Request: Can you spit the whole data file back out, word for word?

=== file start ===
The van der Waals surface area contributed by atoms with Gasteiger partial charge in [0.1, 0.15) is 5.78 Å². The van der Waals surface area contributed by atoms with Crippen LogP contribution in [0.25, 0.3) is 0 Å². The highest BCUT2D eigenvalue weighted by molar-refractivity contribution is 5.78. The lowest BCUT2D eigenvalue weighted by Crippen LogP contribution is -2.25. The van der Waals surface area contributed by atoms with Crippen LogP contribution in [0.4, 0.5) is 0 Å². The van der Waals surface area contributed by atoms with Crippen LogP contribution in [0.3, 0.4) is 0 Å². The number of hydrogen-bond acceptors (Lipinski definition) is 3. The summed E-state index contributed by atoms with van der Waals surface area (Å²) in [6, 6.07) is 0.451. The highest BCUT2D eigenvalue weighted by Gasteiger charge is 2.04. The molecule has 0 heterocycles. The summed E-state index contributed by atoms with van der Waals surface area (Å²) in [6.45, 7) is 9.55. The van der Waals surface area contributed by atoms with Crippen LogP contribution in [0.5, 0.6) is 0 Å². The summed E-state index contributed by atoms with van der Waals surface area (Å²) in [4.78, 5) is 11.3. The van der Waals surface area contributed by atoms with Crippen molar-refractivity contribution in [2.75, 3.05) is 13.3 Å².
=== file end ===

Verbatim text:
The van der Waals surface area contributed by atoms with Gasteiger partial charge in [0.1, 0.15) is 5.78 Å². The van der Waals surface area contributed by atoms with Crippen LogP contribution in [0.25, 0.3) is 0 Å². The highest BCUT2D eigenvalue weighted by molar-refractivity contribution is 5.78. The lowest BCUT2D eigenvalue weighted by Crippen LogP contribution is -2.25. The van der Waals surface area contributed by atoms with Crippen LogP contribution in [0.4, 0.5) is 0 Å². The van der Waals surface area contributed by atoms with Crippen LogP contribution in [0.3, 0.4) is 0 Å². The number of hydrogen-bond acceptors (Lipinski definition) is 3. The summed E-state index contributed by atoms with van der Waals surface area (Å²) in [6, 6.07) is 0.451. The highest BCUT2D eigenvalue weighted by Gasteiger charge is 2.04. The molecule has 0 heterocycles. The summed E-state index contributed by atoms with van der Waals surface area (Å²) in [6.45, 7) is 9.55. The van der Waals surface area contributed by atoms with Crippen LogP contribution in [0.5, 0.6) is 0 Å². The summed E-state index contributed by atoms with van der Waals surface area (Å²) in [4.78, 5) is 11.3. The van der Waals surface area contributed by atoms with Crippen molar-refractivity contribution in [2.75, 3.05) is 13.3 Å².